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Is Doctor Who the same show it was in 1963, or 1977, or 1989? How did the way it was made, back in the day, affect the way it was written? A galaxy of recent Doctor Who storytellers share their thoughts.

Ask Terry Nation for his advice on being a writer, and he’d invariably say the same thing: “Take the money and fly like a thief.”

Terrance Dicks, meanwhile, insists to this day that his only ambition as script editor of Doctor Who was “not to have to show the test card at 6.00pm on a Saturday night.”

Which is all very amusing. But there’s a potential problem with these oftrepeated witticisms: at some point, we might actually start believing them.

“The way we think about some of the old Doctor Who writers is partly down to the fact we’ve been listening to the same stories for years,” says Peter Harness, one of the dramatists who followed in the two Terrys’ slipstream. “We’ve got a tendency to take writers’ assessments of themselves on face value, when, in reality, they’re the people we should probably trust the least.

“When Terry Nation talks about taking the money and flying like a thief, or Terrance Dicks talks about the test card, that’s them being modest,” he adds. “They’re both immensely popular, successful writers. And you don’t get that success by being a hack, or by taking the money and running. You get it by being extremely skilled.”

So if Doctor Who’s early script visionaries aren’t best placed to evaluate their own work, perhaps we should look instead to those, like Peter, who grew up in the cathode glow of their work: those thrilling tales of metal men and mad scientists, abominable snowmen and obscene vegetable matter.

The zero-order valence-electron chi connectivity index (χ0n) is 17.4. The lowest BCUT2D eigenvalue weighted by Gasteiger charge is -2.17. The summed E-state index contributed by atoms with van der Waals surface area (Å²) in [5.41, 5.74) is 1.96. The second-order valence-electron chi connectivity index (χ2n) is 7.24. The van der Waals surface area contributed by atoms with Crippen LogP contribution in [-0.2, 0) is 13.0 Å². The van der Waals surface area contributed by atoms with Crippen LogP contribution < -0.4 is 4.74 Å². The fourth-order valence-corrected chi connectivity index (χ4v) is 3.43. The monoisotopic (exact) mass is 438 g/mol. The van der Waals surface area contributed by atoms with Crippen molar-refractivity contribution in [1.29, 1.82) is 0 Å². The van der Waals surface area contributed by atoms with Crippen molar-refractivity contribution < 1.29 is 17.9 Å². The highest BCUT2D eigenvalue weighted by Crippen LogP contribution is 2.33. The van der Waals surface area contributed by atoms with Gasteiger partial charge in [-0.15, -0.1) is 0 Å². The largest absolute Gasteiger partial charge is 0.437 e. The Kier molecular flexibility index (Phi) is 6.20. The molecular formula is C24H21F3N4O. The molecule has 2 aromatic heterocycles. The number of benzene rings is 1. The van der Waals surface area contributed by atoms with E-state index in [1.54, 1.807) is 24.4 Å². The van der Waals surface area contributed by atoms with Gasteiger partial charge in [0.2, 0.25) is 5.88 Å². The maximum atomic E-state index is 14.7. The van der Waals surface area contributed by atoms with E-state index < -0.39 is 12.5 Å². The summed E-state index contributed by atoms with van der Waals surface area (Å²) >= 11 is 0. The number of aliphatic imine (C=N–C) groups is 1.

And who, when they were all grown up, found themselves tasked with continuing the Doctor’s adventures in a new millennium.

“There’s really no feeling in the world like writing INTERIOR: TARDIS,” says Toby Whithouse, one of many later Doctor Who writers who describes the show as being “woven into the fabric” of his childhood. “It’s a very specific joy. And a real privilege to have, in some tiny way, contributed to the canon.”

Ah, canon – a word sure to quicken the pulse of any true Doctor Who fan. But while there’s no doubt that the series represents a single, evolving narrative, to what extent, from a writer’s point of view, is 20thand 21stcentury Doctor Who the same show – in its anatomy, its DNA, its bones?

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About Doctor Who Magazine

In DWM 542, today's Doctor Who writers pay tribute to the series' pioneers. Featuring exclusive contributions from: Paul Cornell, Sarah Dollard, Matthew Graham, Peter Harness, Pete McTighe, Steven Moffat, James Moran, Rona Munro, Robert Shearman and Toby Whithouse. This issue also includes: • Exclusive interviews with Billie Piper and Camille Coduri ahead of Big Finish’s new audio series Rose Tyler: The Dimension Cannon. • The Robots of Ravolox – investigating Robert Holmes final mystery. • Bonnie Langford answers questions from the TARDIS tin. • 1980s script editor Eric Saward reflects on the troubled production of The Trial of a Time Lord. • The Trial of a Time Lord on trial: could it be Doctor Who’s most underrated story? • The Fact of Fiction explores the 2008 Tenth Doctor story Planet of the Ood. • An exclusive preview of Doctor Who: The Collection – Season 23. • Part Three of Power of the Mobox, a new comic-strip adventure featuring the Thirteenth Doctor and her friends. • The Blogs of Doom, audio reviews, previews, news, prize-winning competitions and much, much more!